In recent years, Cooke has “embarked on an aggressive plan for growth,” according to the lawsuit. Since 2015, it has acquired multiple other U.S. fishing companies in addition to Omega. That includes Wanchese Fish Company, a southern scallop fleet that often offloads in New Bedford, and Mariner Seafood, now known as True North Seafood, a salmon import and processing company that shut down its New Bedford plants this year amid labor turmoil. The company also recently partnered with Cassie Canastra, director of operations for BASE Seafood, to acquire two scallop and groundfish vessels from Quinn Fisheries. 

The lawsuit was first filed in New York’s Southern District Court in 2021 and unsealed last month. It was brought by Chris Manthey and W. Benson Chiles, two professional investigators with a background working for conservation groups targeting the commercial fishing industry. The two sued Omega Protein in 2010, before it was owned by Cooke, alleging that several fish oil supplements exceeded the state limits for PCBs. Chiles and Manthey reached a settlement with the company. 

Manthey and Chiles are now suing Omega on behalf of the U.S. government, which they claim has been defrauded by Cooke’s alleged scheme. Under the False Claims Act, private parties can file actions alleging the defendants defrauded the federal government. The suit remained under seal as the Justice Department reviewed the allegations. The agency recently decided not to join as a party to the complaint, but it did not dismiss the case from proceeding. 

The menhaden fishery is a politically charged fishery and often the focal point of tensions between recreational fisherman and the commercial fishing industry. Menhaden are sometimes called “the most important fish in the sea” due to their role in the ocean food-chain for recreationally targeted species like striped bass. By tonnage, menhaden are also the second largest commercial fishery in U.S. waters. The lawsuit describes the fishery as a duopoly, in which “Omega is the dominant player.” 

Plaintiffs in the case described Cooke’s allegedly fraudulent scheme as a longstanding “open secret” in the industry.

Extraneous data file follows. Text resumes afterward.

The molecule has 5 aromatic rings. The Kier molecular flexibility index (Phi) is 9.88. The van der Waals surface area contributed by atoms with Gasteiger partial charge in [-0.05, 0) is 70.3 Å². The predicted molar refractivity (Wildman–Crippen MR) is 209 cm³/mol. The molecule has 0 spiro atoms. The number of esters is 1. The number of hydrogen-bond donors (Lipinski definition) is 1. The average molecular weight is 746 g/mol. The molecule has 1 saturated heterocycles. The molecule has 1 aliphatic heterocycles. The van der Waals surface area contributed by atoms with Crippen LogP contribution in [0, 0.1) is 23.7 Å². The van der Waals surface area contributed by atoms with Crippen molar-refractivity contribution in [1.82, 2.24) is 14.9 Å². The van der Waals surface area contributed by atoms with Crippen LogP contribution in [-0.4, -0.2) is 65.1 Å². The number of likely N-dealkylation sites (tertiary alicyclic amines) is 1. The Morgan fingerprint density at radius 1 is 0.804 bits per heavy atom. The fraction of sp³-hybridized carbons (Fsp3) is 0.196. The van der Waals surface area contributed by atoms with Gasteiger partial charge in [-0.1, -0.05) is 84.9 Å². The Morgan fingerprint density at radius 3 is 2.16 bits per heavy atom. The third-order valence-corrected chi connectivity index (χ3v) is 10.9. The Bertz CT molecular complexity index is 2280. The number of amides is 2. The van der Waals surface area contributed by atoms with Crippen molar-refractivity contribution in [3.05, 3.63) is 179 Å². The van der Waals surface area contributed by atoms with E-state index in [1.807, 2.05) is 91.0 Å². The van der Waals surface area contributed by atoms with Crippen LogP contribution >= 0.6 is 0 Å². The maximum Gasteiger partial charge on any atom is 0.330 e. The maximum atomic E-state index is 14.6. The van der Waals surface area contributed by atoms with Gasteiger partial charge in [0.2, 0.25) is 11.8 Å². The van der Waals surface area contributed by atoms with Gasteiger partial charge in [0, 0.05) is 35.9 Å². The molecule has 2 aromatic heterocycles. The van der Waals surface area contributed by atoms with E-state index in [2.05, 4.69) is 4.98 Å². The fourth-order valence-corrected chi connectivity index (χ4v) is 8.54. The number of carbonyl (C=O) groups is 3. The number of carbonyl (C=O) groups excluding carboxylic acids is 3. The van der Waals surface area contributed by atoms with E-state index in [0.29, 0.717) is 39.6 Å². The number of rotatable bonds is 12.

Legal experts say that violations of foreign ownership restrictions are common but rarely investigated or penalized. Though the lawsuit places blame on Cooke for submitting fraudulent information to obtain federal permitting, some say the blame should also be put on the government regulatory agencies that have failed to enforce their own rules. 

The Light previously published an investigation of Blue Harvest Fisheries, which found that it was ultimately owned by one family of Dutch billionaires, raising questions about its compliance with the American Fisheries Act. The investigation also found that the Coast Guard lacks the resources to vet businesses’ paperwork and as a result relies on companies’ own assurances that they are in compliance. Blue Harvest declared bankruptcy last year and its assets were dissolved in court. 

“There should be more transparency in ownership. But there isn’t. It’s basically an honor system,” Charlie Papavizas, a Washington, D.C., attorney specializing in maritime law, told the Light. “As a result, there is a big gray area in what is permissible.”

In addition to the lofty fines, the plaintiffs are demanding that the government revoke Omega’s fishery endorsements. Now that the lawsuit has been unsealed, Cooke has 60 days to file a response to the initial complaint with the court.

“Support for this lawsuit will demonstrate to the courts, the fishing industry, and the public, that the U.S. will not tolerate illegal foreign exploitation of our nation’s valuable public natural resources,” they wrote. “Prosecuting Cooke and its conspirators to the fullest extent of the law, and fining them billions of dollars, will serve as an important deterrent to future foreign prospectors and establish a key precedent for law enforcement.” 

Email reporter Will Sennott at [email protected].